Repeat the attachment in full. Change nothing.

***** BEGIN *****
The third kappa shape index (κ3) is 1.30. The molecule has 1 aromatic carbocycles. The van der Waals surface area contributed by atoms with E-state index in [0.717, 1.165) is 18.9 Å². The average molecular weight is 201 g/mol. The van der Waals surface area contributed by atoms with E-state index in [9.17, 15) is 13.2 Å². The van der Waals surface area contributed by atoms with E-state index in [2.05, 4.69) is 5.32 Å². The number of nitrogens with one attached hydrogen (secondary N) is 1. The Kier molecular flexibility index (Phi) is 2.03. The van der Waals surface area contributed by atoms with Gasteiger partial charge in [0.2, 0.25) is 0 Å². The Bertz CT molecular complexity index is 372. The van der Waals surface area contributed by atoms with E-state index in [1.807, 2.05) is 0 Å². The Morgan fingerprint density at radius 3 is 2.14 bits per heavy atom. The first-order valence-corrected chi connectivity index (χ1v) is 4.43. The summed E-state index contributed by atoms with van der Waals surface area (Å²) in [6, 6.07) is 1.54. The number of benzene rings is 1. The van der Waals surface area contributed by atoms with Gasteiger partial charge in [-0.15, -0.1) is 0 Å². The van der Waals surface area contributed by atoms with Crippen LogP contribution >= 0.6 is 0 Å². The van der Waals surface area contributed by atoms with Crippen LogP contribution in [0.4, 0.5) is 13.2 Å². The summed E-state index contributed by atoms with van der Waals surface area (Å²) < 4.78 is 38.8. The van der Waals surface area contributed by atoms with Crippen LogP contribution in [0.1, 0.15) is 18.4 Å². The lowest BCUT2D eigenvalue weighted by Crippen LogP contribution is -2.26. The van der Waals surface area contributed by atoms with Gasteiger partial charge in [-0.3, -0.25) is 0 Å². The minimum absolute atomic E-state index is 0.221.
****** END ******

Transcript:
The third kappa shape index (κ3) is 1.30. The molecule has 1 aromatic carbocycles. The van der Waals surface area contributed by atoms with E-state index in [0.717, 1.165) is 18.9 Å². The average molecular weight is 201 g/mol. The van der Waals surface area contributed by atoms with E-state index in [9.17, 15) is 13.2 Å². The van der Waals surface area contributed by atoms with E-state index in [2.05, 4.69) is 5.32 Å². The number of nitrogens with one attached hydrogen (secondary N) is 1. The Kier molecular flexibility index (Phi) is 2.03. The van der Waals surface area contributed by atoms with Gasteiger partial charge in [0.2, 0.25) is 0 Å². The Bertz CT molecular complexity index is 372. The van der Waals surface area contributed by atoms with E-state index in [1.807, 2.05) is 0 Å². The Morgan fingerprint density at radius 3 is 2.14 bits per heavy atom. The first-order valence-corrected chi connectivity index (χ1v) is 4.43. The summed E-state index contributed by atoms with van der Waals surface area (Å²) in [6, 6.07) is 1.54. The number of benzene rings is 1. The van der Waals surface area contributed by atoms with Gasteiger partial charge in [-0.15, -0.1) is 0 Å². The van der Waals surface area contributed by atoms with Crippen LogP contribution >= 0.6 is 0 Å². The van der Waals surface area contributed by atoms with Crippen LogP contribution in [0.4, 0.5) is 13.2 Å². The summed E-state index contributed by atoms with van der Waals surface area (Å²) < 4.78 is 38.8. The van der Waals surface area contributed by atoms with Crippen LogP contribution in [0.1, 0.15) is 18.4 Å². The lowest BCUT2D eigenvalue weighted by Crippen LogP contribution is -2.26. The van der Waals surface area contributed by atoms with Gasteiger partial charge in [-0.3, -0.25) is 0 Å². The minimum absolute atomic E-state index is 0.221.